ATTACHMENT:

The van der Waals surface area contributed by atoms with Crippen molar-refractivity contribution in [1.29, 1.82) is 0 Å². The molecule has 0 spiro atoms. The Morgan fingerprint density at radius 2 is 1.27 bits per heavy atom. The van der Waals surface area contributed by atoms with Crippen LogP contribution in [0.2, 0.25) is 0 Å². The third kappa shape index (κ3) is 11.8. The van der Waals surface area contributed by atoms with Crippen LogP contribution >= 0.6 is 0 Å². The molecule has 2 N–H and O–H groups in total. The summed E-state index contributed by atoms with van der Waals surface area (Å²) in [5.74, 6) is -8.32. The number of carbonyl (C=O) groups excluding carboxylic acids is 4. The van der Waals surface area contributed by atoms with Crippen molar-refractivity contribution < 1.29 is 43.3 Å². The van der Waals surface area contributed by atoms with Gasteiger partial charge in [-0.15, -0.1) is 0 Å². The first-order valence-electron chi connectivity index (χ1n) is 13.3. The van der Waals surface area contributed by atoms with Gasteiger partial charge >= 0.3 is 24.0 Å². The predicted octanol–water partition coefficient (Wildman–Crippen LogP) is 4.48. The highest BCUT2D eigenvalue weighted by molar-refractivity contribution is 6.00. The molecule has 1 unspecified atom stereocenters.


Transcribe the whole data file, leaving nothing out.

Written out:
The van der Waals surface area contributed by atoms with Crippen molar-refractivity contribution in [1.29, 1.82) is 0 Å². The molecule has 0 spiro atoms. The Morgan fingerprint density at radius 2 is 1.27 bits per heavy atom. The van der Waals surface area contributed by atoms with Crippen LogP contribution in [0.2, 0.25) is 0 Å². The third kappa shape index (κ3) is 11.8. The van der Waals surface area contributed by atoms with Crippen LogP contribution >= 0.6 is 0 Å². The molecule has 2 N–H and O–H groups in total. The summed E-state index contributed by atoms with van der Waals surface area (Å²) in [5.74, 6) is -8.32. The number of carbonyl (C=O) groups excluding carboxylic acids is 4. The van der Waals surface area contributed by atoms with Crippen molar-refractivity contribution < 1.29 is 43.3 Å². The van der Waals surface area contributed by atoms with Gasteiger partial charge in [-0.15, -0.1) is 0 Å². The first-order valence-electron chi connectivity index (χ1n) is 13.3. The van der Waals surface area contributed by atoms with Gasteiger partial charge >= 0.3 is 24.0 Å². The predicted octanol–water partition coefficient (Wildman–Crippen LogP) is 4.48. The highest BCUT2D eigenvalue weighted by molar-refractivity contribution is 6.00. The molecule has 1 unspecified atom stereocenters.